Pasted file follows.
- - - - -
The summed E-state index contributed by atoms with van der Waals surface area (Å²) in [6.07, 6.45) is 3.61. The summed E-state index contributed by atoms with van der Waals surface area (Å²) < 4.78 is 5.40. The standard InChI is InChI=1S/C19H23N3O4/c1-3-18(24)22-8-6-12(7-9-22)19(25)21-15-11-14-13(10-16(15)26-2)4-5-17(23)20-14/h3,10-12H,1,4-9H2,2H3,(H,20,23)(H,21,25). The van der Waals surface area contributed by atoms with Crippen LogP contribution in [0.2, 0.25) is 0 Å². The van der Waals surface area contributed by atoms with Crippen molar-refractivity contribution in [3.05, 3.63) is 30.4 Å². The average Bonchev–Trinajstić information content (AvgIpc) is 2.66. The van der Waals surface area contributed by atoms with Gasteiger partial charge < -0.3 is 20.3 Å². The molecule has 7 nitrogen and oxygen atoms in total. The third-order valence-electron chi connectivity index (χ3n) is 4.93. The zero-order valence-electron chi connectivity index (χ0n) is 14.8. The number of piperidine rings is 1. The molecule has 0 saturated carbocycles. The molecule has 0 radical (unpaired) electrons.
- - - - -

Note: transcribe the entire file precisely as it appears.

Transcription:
The summed E-state index contributed by atoms with van der Waals surface area (Å²) in [6.07, 6.45) is 3.61. The summed E-state index contributed by atoms with van der Waals surface area (Å²) < 4.78 is 5.40. The standard InChI is InChI=1S/C19H23N3O4/c1-3-18(24)22-8-6-12(7-9-22)19(25)21-15-11-14-13(10-16(15)26-2)4-5-17(23)20-14/h3,10-12H,1,4-9H2,2H3,(H,20,23)(H,21,25). The van der Waals surface area contributed by atoms with Crippen LogP contribution in [0.2, 0.25) is 0 Å². The van der Waals surface area contributed by atoms with Crippen molar-refractivity contribution in [3.05, 3.63) is 30.4 Å². The average Bonchev–Trinajstić information content (AvgIpc) is 2.66. The van der Waals surface area contributed by atoms with Gasteiger partial charge < -0.3 is 20.3 Å². The molecule has 7 nitrogen and oxygen atoms in total. The third-order valence-electron chi connectivity index (χ3n) is 4.93. The zero-order valence-electron chi connectivity index (χ0n) is 14.8. The number of piperidine rings is 1. The molecule has 0 saturated carbocycles. The molecule has 0 radical (unpaired) electrons.